Words and Usage

Words and how we use them here at ACF.

If  you have a suggestion of terms that should be added to this list, please contact ACF Digital Communications.

Acting

AP style doesn't capitalize "acting" when it is part of a job title. However, Acting is a term of law when applied to a person holding an HHS position because an acting holder of a position can have different levels of responsibility than a permanent appointee. Therefore, "acting" should be treated as a part of the formal title – capitalized when appearing before the name and lowercase when appearing after.

Acting Assistant Secretary Mark Greenberg.

Mark Greenberg, acting assistant secretary of the Administration for Children and Families.

Administration

When talking about an administration (as in a presidential administration) use lower case, per AP style.

The presidential administration established the law.

Affordable Care Act

Use “Affordable Care Act,” not “Obamacare.”

"ACA" is fine after the first reference.

Agency names and use of the word “the"

Use “the” before the agency name if the agency commonly is known by that usage, either in full or the acronym.

the Office of the Inspector General

the FDA

Chairman, chairwoman

Use “chairman," or  "chairwoman,” not “chairperson.”

Child, children

Child has a specific meaning in many ACF programs, and can imply age or situation — a child, a baby, or an infant. Children and kids are not necessarily interchangeable. "Kid" or "kids" can be seen as being less formal, and can imply that their issues are not as important.

Refer to your program to choose the most appropriate term.

 

Community-based

Community-based is a compound adjective — it should be describing a noun (research, study, report, practice). So use “community-based,” not “community based.” Do not capitalize unless used in a title or heading.

Community-based practices are better because…

Commissioned Corps

Congressional

Use lower case, except in a proper name.

This blog provides congressional news.

The provision is part of the Congressional Record.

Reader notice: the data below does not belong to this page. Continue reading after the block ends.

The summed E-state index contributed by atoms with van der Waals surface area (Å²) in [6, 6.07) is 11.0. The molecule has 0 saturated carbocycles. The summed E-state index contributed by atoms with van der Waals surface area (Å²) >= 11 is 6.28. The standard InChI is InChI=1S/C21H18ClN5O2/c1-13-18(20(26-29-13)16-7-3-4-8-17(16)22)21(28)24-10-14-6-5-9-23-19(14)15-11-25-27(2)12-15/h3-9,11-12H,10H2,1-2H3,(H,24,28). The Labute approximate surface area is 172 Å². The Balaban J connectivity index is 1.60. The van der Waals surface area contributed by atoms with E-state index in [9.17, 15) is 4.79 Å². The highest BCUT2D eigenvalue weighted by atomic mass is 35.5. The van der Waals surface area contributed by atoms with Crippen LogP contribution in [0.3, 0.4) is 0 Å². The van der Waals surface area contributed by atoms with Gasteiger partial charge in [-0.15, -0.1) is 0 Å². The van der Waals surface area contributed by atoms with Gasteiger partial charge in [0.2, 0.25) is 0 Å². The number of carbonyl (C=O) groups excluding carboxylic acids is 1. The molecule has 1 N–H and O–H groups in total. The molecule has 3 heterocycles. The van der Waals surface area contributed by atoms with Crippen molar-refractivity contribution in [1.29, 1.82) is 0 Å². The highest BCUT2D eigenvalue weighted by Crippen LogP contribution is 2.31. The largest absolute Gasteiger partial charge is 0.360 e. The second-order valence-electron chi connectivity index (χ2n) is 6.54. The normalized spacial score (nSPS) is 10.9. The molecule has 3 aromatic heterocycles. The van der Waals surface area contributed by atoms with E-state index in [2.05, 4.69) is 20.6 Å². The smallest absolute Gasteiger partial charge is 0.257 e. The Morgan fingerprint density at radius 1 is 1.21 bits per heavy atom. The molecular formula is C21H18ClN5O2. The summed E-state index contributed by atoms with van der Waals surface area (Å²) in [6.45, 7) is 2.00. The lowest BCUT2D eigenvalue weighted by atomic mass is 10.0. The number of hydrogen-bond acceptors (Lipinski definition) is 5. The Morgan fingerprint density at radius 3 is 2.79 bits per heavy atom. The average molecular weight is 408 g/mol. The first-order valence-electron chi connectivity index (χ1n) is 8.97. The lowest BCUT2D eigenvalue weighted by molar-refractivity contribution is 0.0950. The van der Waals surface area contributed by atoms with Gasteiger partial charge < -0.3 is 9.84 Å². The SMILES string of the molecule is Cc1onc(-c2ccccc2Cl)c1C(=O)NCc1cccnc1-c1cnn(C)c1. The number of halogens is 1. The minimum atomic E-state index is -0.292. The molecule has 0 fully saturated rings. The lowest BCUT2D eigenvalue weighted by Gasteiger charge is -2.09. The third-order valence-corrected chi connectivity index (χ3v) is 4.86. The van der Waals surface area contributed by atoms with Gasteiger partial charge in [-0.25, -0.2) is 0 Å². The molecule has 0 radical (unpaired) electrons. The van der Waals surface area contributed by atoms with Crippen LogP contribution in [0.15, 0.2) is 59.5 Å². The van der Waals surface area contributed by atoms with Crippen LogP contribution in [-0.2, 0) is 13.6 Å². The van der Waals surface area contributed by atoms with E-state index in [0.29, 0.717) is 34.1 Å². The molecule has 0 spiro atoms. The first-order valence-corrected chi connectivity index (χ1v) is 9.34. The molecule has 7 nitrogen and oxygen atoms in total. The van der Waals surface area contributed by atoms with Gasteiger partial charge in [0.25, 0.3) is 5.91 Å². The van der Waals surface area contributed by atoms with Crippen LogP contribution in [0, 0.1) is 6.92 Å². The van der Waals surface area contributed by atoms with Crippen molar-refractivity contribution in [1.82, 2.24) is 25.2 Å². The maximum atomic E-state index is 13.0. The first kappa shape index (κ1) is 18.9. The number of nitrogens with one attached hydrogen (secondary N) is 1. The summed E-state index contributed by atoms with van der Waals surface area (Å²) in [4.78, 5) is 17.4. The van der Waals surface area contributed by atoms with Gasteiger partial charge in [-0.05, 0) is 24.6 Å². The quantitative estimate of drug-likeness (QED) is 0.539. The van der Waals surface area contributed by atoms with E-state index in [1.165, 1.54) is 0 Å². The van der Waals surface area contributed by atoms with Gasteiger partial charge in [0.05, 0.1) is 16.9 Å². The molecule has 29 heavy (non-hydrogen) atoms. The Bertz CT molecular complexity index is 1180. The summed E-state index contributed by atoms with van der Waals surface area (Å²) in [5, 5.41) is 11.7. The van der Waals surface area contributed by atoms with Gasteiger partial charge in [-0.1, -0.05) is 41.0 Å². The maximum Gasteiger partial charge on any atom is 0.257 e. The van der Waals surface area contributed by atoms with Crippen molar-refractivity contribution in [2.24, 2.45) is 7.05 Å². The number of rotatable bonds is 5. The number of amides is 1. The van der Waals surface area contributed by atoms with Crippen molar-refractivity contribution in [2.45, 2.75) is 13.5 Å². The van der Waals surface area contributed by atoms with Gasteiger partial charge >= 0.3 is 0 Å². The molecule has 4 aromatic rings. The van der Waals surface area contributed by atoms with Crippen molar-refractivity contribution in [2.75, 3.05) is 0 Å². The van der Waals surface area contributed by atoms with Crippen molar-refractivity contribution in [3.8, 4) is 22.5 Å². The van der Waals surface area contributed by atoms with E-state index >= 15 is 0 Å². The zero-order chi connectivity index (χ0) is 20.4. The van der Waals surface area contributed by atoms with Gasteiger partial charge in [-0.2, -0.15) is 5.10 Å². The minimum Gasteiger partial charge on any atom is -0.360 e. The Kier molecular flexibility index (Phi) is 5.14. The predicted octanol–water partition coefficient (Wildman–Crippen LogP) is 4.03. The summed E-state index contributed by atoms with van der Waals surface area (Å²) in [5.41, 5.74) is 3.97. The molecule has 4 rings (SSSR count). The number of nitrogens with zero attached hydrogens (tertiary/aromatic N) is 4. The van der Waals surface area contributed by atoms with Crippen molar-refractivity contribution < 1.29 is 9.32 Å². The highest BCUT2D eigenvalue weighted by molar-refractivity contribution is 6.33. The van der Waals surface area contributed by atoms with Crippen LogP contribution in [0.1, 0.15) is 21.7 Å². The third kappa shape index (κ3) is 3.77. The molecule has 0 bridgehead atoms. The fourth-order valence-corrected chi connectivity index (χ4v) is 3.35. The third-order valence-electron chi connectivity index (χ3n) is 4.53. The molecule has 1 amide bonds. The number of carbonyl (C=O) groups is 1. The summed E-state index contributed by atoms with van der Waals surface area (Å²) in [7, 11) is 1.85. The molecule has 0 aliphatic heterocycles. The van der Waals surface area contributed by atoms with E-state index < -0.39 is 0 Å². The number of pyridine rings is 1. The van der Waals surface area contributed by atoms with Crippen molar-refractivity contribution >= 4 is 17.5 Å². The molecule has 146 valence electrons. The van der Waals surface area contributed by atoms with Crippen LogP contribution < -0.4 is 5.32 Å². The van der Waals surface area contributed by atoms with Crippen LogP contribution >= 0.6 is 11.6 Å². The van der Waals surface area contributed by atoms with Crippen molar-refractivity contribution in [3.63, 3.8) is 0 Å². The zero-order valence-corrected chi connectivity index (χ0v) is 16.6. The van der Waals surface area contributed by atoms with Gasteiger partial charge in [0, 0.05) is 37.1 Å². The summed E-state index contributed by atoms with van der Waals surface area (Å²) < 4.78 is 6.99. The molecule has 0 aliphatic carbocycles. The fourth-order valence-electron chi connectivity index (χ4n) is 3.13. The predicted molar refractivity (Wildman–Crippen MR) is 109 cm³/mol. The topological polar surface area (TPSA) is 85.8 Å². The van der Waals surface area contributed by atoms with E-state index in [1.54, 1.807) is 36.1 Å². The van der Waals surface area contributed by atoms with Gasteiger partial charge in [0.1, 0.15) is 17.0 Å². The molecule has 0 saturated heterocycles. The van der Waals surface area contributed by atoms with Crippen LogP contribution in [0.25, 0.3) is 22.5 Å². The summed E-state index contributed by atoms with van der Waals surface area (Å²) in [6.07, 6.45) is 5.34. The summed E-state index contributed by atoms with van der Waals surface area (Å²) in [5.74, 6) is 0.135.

Data

Data refers both to the singular and plural.

The data in the report is clear.

However, some data are not clear.

Elder

In the context of members of Native communities, Elder should be capitalized. In American Indian communities, Elders are keepers of cultural heritage and traditions.

email

Do not use a dash, or capitalize the e.

Correct: email

Incorrect: e-mail, E-mail

Evidence-based

Evidence-based is a compound adjective — it should be describing a noun (research, study, report, practice). So use “evidence-based,” not “evidence based” or “Evidence-Based.”

Evidence-based studies show...

Federal

Use lower case, except in a proper name.

the federal government

the Federal Reserve

Flu/Influenza

Health care

Heath care is two words — “health care.”

The only exception is when referring to an organization that uses it as one word in their formal title, or a URL (Healthcare.gov)

Health and Human Services

Our parent agency should be referred to as the Department of Health and Human Services (note use of "the") or HHS.

Don't use DHHS.

Federal poverty level

Do not capitalize unless used in a title or heading. Use FPL only after explaining the acronym in the first mention.

The federal poverty level (FPL)

Farther vs. further

Farther refers to physical distance

He walked farther into the woods.

Further refers to an extension of time or degree

She will look further into the request.

Indian Country

A formal title, with both letters capitalized. Can be used to describe self-governing Native geographic areas, like reservations, or more generally to encompass physical locations and communities.

It/They for Organizations, Institutions, or Companies

An organization, institution, or a company is is an “it” and a group of people is a  “they.” A group of institutions is a plural, so is also “they.”

In terms of ACF grantees, it will depend on if you’re referring to one grantee (it) a group of grantee institutions (they) or a group of people from one institution (they)

Examples:

  • The American Red Cross receives a grant from ACF. It has decided to….
  • Our grantees include the A organization, the B organization and the C organization. They all….
  • Our grantees came together for a meeting. They discussed….

One occasional exception: If a group of groups has a name, it can also be referred to as a singular "it".

Companies A, B, and C, formed Company Supergroup. It has taken on.....

 

internet

The word "internet" should not be capitalized.

LGBT/LGBTQ/LGBTQI

LGBT: Generally LGBT (Lesbian, Gay, Bisexual, Transgender) is used for adults.

LGBTQ: The Q (questioning) is added when referring to children and youth.